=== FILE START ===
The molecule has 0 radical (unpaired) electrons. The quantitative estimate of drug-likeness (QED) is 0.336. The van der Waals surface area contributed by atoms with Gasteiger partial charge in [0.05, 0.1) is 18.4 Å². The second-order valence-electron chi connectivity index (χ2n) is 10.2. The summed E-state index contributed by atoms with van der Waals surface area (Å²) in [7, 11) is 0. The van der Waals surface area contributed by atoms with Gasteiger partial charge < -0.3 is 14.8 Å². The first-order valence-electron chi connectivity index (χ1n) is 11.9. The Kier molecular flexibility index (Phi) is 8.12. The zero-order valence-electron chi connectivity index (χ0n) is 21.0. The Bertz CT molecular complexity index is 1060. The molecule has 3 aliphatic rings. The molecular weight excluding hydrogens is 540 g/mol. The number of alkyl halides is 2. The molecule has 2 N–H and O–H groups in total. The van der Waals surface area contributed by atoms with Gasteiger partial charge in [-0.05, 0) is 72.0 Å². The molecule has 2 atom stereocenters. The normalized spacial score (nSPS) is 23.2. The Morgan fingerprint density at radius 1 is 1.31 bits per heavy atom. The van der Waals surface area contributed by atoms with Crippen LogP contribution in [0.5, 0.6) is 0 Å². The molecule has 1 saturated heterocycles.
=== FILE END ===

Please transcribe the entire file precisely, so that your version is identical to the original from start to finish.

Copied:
The molecule has 0 radical (unpaired) electrons. The quantitative estimate of drug-likeness (QED) is 0.336. The van der Waals surface area contributed by atoms with Gasteiger partial charge in [0.05, 0.1) is 18.4 Å². The second-order valence-electron chi connectivity index (χ2n) is 10.2. The summed E-state index contributed by atoms with van der Waals surface area (Å²) in [7, 11) is 0. The van der Waals surface area contributed by atoms with Gasteiger partial charge < -0.3 is 14.8 Å². The first-order valence-electron chi connectivity index (χ1n) is 11.9. The Kier molecular flexibility index (Phi) is 8.12. The zero-order valence-electron chi connectivity index (χ0n) is 21.0. The Bertz CT molecular complexity index is 1060. The molecule has 3 aliphatic rings. The molecular weight excluding hydrogens is 540 g/mol. The number of alkyl halides is 2. The molecule has 2 N–H and O–H groups in total. The van der Waals surface area contributed by atoms with Gasteiger partial charge in [-0.05, 0) is 72.0 Å². The molecule has 2 atom stereocenters. The normalized spacial score (nSPS) is 23.2. The Morgan fingerprint density at radius 1 is 1.31 bits per heavy atom. The van der Waals surface area contributed by atoms with Crippen LogP contribution in [0.5, 0.6) is 0 Å². The molecule has 1 saturated heterocycles.